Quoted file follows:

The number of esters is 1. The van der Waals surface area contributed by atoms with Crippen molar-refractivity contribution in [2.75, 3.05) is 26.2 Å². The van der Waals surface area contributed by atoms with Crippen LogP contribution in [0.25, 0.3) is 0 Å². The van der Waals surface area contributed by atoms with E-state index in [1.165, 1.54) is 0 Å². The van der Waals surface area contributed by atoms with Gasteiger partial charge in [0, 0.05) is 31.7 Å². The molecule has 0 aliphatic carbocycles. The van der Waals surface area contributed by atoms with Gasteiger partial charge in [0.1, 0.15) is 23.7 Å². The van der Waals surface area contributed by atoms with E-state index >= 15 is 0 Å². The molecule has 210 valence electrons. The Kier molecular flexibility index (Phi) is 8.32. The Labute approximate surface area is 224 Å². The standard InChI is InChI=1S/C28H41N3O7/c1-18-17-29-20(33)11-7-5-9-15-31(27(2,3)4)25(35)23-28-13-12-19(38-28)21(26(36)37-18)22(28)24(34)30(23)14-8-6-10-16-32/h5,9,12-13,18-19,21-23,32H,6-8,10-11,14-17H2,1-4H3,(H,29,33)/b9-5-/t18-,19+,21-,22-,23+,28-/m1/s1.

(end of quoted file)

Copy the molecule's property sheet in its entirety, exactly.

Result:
The number of esters is 1. The van der Waals surface area contributed by atoms with Crippen molar-refractivity contribution in [2.75, 3.05) is 26.2 Å². The van der Waals surface area contributed by atoms with Crippen LogP contribution in [0.25, 0.3) is 0 Å². The van der Waals surface area contributed by atoms with E-state index in [1.165, 1.54) is 0 Å². The van der Waals surface area contributed by atoms with Gasteiger partial charge in [0, 0.05) is 31.7 Å². The molecule has 0 aliphatic carbocycles. The van der Waals surface area contributed by atoms with Gasteiger partial charge in [0.1, 0.15) is 23.7 Å². The van der Waals surface area contributed by atoms with E-state index >= 15 is 0 Å². The molecule has 210 valence electrons. The Kier molecular flexibility index (Phi) is 8.32. The Labute approximate surface area is 224 Å². The standard InChI is InChI=1S/C28H41N3O7/c1-18-17-29-20(33)11-7-5-9-15-31(27(2,3)4)25(35)23-28-13-12-19(38-28)21(26(36)37-18)22(28)24(34)30(23)14-8-6-10-16-32/h5,9,12-13,18-19,21-23,32H,6-8,10-11,14-17H2,1-4H3,(H,29,33)/b9-5-/t18-,19+,21-,22-,23+,28-/m1/s1.